High power rates can mean potential grow-ops

NANAIMO, BRITISH COLUMBIA - Almost 4,000 homes in Nanaimo used unusually high amounts of electricity in May, which is considered a possible sign of hidden marijuana-growing operations, BC Hydro statistics show.

Under the Safety Standards Act, municipalities can a request a list from BC Hydro with the addresses of homes with suspiciously high power consumption, making it easier for police and city inspectors to target indoor grow-ops. BC Hydro defines a high-consumption residential home as using more than 93 kilowatt-hours per day; three times what the average home uses.

A Freedom of Information request filed by the Nanaimo Daily News revealed that 3,986 Nanaimo homes fit BC Hydro's definition of high consumption for May, the most recent information available. The 2006 Statistics Canada census shows there were 33,525 private occupied dwellings in Nanaimo at the time.

Exactly how many of these homes are actually housing grow-ops would require more investigation by municipalities; air conditioners, swimming pools and the size of a home can push homes past the 93 Kwh per day threshold.

After narrowing down its long list of power-sucking residences, the City of Surrey made major progress in tackling grow-ops in its community, according to a recent study.

Nanaimo officials say they are watching how other municipalities are using the Safety Standards Act, which sparked criticism from civil rights groups in the past, but have not requested a list of homes that use suspiciously high amounts of electricity. Nanaimo Mounties say the number of indoor grow-ops they've encountered during the past two years has remained consistent.

"We're in an information-gathering role and we'd like to know more about it," said Randy Churchill, bylaws manager for the City of Nanaimo.

Surrey saw an 80.9% reduction in residential grow-ops between 2004 and 2008, according to a study released in June by the B.C. Centre for Social Responsibility.

It attributed the success to the city's electrical and fire safety inspection initiative, which began in 2005 as a pilot project that would later lead to the introduction of the Safety Standards Act.

Now, 18 municipalities have requested lists of addresses from BC Hydro at some point since 2007.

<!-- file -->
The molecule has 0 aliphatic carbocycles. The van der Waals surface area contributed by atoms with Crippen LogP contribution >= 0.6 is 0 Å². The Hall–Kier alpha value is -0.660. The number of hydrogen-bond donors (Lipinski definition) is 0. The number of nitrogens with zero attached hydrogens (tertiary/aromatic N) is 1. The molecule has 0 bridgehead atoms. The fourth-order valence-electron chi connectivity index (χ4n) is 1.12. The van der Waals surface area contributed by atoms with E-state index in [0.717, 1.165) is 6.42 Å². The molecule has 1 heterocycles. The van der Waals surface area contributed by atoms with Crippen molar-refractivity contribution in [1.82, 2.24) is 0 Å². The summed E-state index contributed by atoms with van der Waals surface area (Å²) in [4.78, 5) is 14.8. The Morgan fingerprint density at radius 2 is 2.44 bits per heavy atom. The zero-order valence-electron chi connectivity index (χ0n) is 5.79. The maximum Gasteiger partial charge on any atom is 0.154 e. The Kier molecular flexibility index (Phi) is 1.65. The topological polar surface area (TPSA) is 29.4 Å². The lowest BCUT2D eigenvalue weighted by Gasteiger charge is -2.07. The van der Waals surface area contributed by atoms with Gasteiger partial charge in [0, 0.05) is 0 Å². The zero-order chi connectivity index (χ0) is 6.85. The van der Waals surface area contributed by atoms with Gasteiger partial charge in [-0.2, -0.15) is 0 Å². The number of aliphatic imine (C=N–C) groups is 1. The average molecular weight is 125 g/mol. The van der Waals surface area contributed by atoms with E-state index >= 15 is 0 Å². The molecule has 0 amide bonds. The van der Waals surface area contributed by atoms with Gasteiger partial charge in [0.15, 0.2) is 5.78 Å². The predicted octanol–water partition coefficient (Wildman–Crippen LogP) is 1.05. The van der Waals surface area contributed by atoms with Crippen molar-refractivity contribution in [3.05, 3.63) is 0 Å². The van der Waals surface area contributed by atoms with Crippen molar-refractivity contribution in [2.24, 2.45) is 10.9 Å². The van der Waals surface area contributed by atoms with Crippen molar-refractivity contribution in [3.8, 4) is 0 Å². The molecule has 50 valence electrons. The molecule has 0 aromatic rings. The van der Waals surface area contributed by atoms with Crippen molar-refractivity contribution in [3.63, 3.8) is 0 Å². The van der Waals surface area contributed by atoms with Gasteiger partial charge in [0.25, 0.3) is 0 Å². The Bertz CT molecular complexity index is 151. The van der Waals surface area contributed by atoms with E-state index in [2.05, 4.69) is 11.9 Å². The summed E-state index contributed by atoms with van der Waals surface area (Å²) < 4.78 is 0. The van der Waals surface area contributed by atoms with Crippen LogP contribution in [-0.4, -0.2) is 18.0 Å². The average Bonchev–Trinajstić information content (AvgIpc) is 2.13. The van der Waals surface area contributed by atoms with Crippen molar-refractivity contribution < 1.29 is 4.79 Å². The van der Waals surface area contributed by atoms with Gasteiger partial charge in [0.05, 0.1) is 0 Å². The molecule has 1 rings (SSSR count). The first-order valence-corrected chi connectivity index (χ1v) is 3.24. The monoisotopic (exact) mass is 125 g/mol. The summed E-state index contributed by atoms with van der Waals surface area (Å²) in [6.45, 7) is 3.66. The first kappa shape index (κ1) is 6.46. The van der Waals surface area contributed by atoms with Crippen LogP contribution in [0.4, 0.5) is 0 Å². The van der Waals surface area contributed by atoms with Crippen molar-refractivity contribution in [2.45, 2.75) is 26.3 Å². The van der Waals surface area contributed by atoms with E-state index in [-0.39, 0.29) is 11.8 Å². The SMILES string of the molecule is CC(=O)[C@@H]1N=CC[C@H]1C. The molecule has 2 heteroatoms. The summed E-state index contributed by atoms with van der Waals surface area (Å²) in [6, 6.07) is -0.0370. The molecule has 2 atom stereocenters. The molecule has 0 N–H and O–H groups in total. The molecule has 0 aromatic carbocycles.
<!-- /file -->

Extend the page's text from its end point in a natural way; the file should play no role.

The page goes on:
Surrey deputy fire chief Dan Barnscher, who manages the EFSI team, explained that about 10,000 addresses have high-consumption rates of electricity in the city, yet only a small number are flagged as potentially housing a grow-op. If they determine there's a good chance of marijuana being grown inside, city inspectors, accompanied by police, pay the home a visit after first giving notice to the tenants and owners.

"It's something that council has to be prepared to back up 100% and the City of Surrey's mayor and council totally back this initiative up," said Barnscher.

Before an inspection takes place, municipalities first research the history of each home and whether there may be other factors behind a high rate of electricity consumption.

Jason Kinch, building inspection manager for the City of Nanaimo, said poorly insulated homes in the south end and a growing trend toward the installation of heat pumps might influence the amount of electricity local homes use.

He suspects Nanaimo homes overall consume about an average amount of electricity. Meanwhile, grow-ops connected to stolen power sources wouldn't show an increase in electricity use.

The Safety Standards Act has been the target of criticism from civil rights groups and people who feel they've been targeted unfairly.

The B.C. Civil Liberties Association headed a constitutional challenge that said the law violated people's rights and was being used as a tool to conduct warrantless searches. A judge upheld the legislation in a 2008 ruling, but said that officers who tag along with municipal inspectors should have warrants before entering homes.

The B.C. Civil Liberties Association says that even if officers do get warrants before accompanying inspectors, people's privacy rights are still at risk under the act.



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